This cross sectional study was carried out among representative samples of SLN Special Forces and regular forces deployed in combat areas. Both Special Forces and regular forces were selected using simple random sampling. Only personnel who had served continuously in combat areas during the one year period prior to end of combat operations were included in the study. Females were not included in the sample. The study assessed several mental health outcomes as well as alcohol use, smoking and cannabis use. Sample was classified according to smoking habits as never smokers, past smokers (those who had smoked in the past but not within the past year) and current smokers (those smoking at least one cigarette within the past 12 months).
Sample consisted of 259 Special Forces and 412 regular navy personnel. Prevalence of current smoking was 17.9% (95% CI 14.9-20.8). Of the sample 58.4% had never smoked and 23.7% were past smokers. Prevalence of current smoking was significantly higher among Special Forces personnel compared to regular forces. (OR 1.90 (95% CI 1.20-3.02). Personnel aged ≥35 years had the lowest prevalence of smoking (14.0%). Commissioned officers had a lower prevalence (12.1%) than non commissioned officers or other ranks. After adjustment for demographic variables and service type there was significant association between smoking and combat experiences of seeing dead or wounded [OR 1.79 (95%CI 1.08-2.9)], handling dead bodies [OR 2.47(95%CI 1.6-3.81)], coming under small arms fire [OR 2.01(95%CI 1.28-3.15)] and coming under mortar, missile and artillery fire [OR 2.02(95%CI 1.29-3.17)]. There was significant association between the number of risk events and current smoking [OR 1.22 (95%CI1.11-1.35)].
There was significant association between current smoking and combat experiences. Current smoking was strongly associated with current alcohol use. Prevalence of current smoking was less among military personnel than in the general population. Prevalence of smoking was significantly higher among Special Forces personnel.
"Additionally, some literature suggests that underlying genetic vulnerability modifies the risk of comorbid psychiatric disorders after exposure to traumatic events, including combat (Kilpatrick et al., 2007; Koenen et al., 2003). Although recent studies have begun to elucidate how specific combat experiences increase the risk of both mental illness and alcohol abuse following deployment (Browne et al., 2008; Hoge et al., 2006; Hooper et al., 2008; Wilk et al., 2010), more research is required to determine whether these exposures constitute a common etiologic pathway that drives both substance use and psychiatric conditions in soldiers of the National Guard. There are several other possible explanations for the observed associations between peri-/post-deployment alcohol abuse and coincident psychiatric problems. "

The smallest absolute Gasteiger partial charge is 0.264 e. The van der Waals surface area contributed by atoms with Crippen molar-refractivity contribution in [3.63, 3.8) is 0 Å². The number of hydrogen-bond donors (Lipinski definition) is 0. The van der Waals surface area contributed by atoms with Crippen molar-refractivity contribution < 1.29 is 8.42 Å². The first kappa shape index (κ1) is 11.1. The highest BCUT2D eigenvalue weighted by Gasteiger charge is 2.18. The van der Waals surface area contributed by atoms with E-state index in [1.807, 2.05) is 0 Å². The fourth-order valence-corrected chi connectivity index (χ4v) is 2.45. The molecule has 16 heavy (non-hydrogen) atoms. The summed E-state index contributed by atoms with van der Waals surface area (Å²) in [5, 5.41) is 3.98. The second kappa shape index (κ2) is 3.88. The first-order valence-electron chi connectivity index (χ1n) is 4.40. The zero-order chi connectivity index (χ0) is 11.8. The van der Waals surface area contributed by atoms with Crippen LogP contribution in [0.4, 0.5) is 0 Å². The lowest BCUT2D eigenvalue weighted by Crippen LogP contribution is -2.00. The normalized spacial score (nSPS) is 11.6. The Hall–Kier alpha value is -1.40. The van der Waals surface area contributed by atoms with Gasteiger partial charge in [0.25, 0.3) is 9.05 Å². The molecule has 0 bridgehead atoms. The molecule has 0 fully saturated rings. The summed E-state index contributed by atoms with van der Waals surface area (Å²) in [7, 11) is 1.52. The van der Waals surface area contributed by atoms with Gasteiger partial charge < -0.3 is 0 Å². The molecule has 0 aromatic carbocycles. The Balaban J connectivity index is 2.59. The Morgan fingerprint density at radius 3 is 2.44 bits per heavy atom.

[Show abstract][Hide abstract] ABSTRACT: Although alcohol problems are common in military personnel, data examining the relationship between psychiatric conditions and alcohol abuse occurring de novo peri-/post-deployment are limited. We examined whether pre-existing or coincident depression and post-traumatic stress disorder (PTSD) predicted new onset peri-/post-deployment alcohol abuse among Ohio Army National Guard (OHARNG) soldiers.
We analyzed data from a sample of OHARNG who enlisted between June 2008 and February 2009. Participants who had ever been deployed and who did not report an alcohol abuse disorder prior to deployment were eligible. Participants completed interviews assessing alcohol abuse, depression, PTSD, and the timing of onset of these conditions. Logistic regression was used to determine the correlates of peri-/post-deployment alcohol abuse.
Of 963 participants, 113 (11.7%) screened positive for peri-/post-deployment alcohol abuse, of whom 35 (34.0%) and 23 (32.9%) also reported peri-/post-deployment depression and PTSD, respectively. Soldiers with coincident depression (adjusted odds ratio [AOR]=3.9, 95%CI: 2.0-7.2, p<0.01) and PTSD (AOR=2.7, 95%CI: 1.3-5.4, p<0.01) were significantly more likely to screen positive for peri-/post-deployment alcohol abuse; in contrast, soldiers reporting pre-deployment depression or PTSD were at no greater risk for this outcome. The conditional probability of peri-/post-deployment alcohol abuse was 7.0%, 16.7%, 22.6%, and 43.8% among those with no peri-/post-deployment depression or PTSD, PTSD only, depression only, and both PTSD and depression, respectively.
Coincident depression and PTSD were predictive of developing peri-/post-deployment alcohol abuse, and thus may constitute an etiologic pathway through which deployment-related exposures increase the risk of alcohol-related problems.
Drug and alcohol dependence 02/2012; 124(3):193-9. DOI:10.1016/j.drugalcdep.2011.12.027 · 3.42 Impact Factor